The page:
Thank you, Diane. Nice to be here.
I saw you’d have some great CMOs on your show. Some of them have been on my show. I know Bruce Rogers well. He’s been on my show, as well as Greg Welch. I’ve been in a lot of meetings with Antonio Lucio, but they’ve all been interesting people. I noticed you had Mary Beech, who’s the CMO of Kate Spade and my cousin, Jeanie German’s daughter. Gigi Mortimer works for her, so I thought that was an interesting interview. How’d you start? What led to your interest in creating CMO Moves?
I never set out to start a podcast ever. My husband has been asking me for years and I kept thinking, “What do I want to do podcasts for? I don’t know anything about podcasting.” It was never something I paid attention to. I was authoring a playbook for CMOs called ANA CMO Challenge Playbook. I was interviewing 30 of the world’s top CMOs to put together this playbook, which is meant to be a guide for other CMOs who are looking to develop their teams. What started as a focus area on how to provide technical trading very quickly and rightfully morphed into much more of a leadership manual. You can’t put somebody into training and expect everything to change. It starts at the top. It starts at the leadership level. It starts with the role of the CMO and how they build credibility for their teams. It starts aligning those expectations across their leadership teams and then develop their leadership capabilities to foster the right culture and environment for that talent to thrive and provide the opportunities to transform for innovation. Then supply them with the skills, both hard and soft skills, so that they can be successful in the role.
In doing that, we covered a lot of ground. There was a lot of content that never ever made it into the playbook. It was actually Linda Boff, who’s the CMO of GE, who said to me, “Have you ever thought of doing a podcast? You should think about that to continue to share these stories.” I thought, “That’s like the eighteenth time I’ve heard that.” I asked a number of folks, “If I did a podcast, would you be interested in being on the show?” Every single one of them said yes, so I guess I better figure out how to do about it.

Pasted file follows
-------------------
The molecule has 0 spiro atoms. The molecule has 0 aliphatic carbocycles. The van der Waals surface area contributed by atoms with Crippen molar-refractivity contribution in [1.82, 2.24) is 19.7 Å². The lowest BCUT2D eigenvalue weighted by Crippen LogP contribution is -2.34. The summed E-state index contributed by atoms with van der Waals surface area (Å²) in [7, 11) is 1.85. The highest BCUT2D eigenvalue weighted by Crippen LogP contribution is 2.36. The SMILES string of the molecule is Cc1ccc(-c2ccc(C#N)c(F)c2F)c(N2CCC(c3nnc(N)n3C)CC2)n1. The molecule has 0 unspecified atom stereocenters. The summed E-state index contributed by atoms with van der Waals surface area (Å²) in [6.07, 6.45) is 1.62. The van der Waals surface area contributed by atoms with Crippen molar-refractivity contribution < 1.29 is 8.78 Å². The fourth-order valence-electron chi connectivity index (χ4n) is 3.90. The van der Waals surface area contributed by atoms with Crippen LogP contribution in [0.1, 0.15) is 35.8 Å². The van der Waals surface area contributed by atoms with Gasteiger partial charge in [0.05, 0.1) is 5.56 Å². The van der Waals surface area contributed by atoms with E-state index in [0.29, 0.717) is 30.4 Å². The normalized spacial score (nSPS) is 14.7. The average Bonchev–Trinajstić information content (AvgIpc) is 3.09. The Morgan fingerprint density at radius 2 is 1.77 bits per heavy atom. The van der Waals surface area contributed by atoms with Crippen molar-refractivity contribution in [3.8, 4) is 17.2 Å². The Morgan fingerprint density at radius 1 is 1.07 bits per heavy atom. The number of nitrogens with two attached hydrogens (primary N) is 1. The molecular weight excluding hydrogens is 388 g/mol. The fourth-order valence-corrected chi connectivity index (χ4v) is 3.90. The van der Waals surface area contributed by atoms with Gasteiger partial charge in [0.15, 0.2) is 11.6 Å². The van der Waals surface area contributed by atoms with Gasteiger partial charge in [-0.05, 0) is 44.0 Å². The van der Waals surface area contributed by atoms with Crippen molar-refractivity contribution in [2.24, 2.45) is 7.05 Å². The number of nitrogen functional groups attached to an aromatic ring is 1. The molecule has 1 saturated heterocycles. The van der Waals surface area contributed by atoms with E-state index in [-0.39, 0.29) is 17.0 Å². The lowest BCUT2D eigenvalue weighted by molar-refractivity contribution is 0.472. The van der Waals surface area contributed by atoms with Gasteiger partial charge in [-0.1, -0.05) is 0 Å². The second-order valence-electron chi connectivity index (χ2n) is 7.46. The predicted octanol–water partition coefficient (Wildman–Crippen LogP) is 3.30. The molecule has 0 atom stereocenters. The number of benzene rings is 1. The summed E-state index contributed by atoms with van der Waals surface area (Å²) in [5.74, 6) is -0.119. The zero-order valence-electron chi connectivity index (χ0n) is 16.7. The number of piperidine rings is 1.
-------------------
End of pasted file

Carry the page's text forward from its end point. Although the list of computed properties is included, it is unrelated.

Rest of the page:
Linda, her episode with you was mastery of storytelling, and storytelling is such a huge part of what CMOs and people in marketing must deal with. There was a Forbes CMO Summit I went to a couple of years ago in Coronado where a lot of these people were there. I know Bruce Rogers and Greg Welch were there. Simon Sinek spoke there. I went to this because I had created a brand publishing course as part of my work as the MBA Program Chair at the Ford School of Business.
We based it off of Bruce Rogers’ publisher research that he did. It was so interesting to me to listen to what the overall issues were that kept CMOs up at night and what they deal with on a day-to-day basis. I know a lot of them had issues with brand awareness and getting their product and their information out to their customers in a personalized way, but doing it at scale, I kept hearing a lot of issues with that. I heard a lot of issues of generational conflict, but I’m curious what you found is the biggest issue that keeps CMOs up at night.
To quote my business professor from many moons ago, he said, “One answer that will always work in every situation is ‘it depends’”. I’ve been doing CMO thought leadership work for a long time now. There was one point in my career where I interviewed probably more than 400 or 500 CMOs and asking them what their top issues were that kept them up at night. We got a top 25 list, which siphoned down into four major buckets. Those issues are still there, but the ones that are most prevalent today are grounded around the difference between functional leadership and guiding leadership, and how to switch from being what Seth Farbman noted was the traditional American leadership model into one that’s much more empathetic and is more grounded in servant leadership.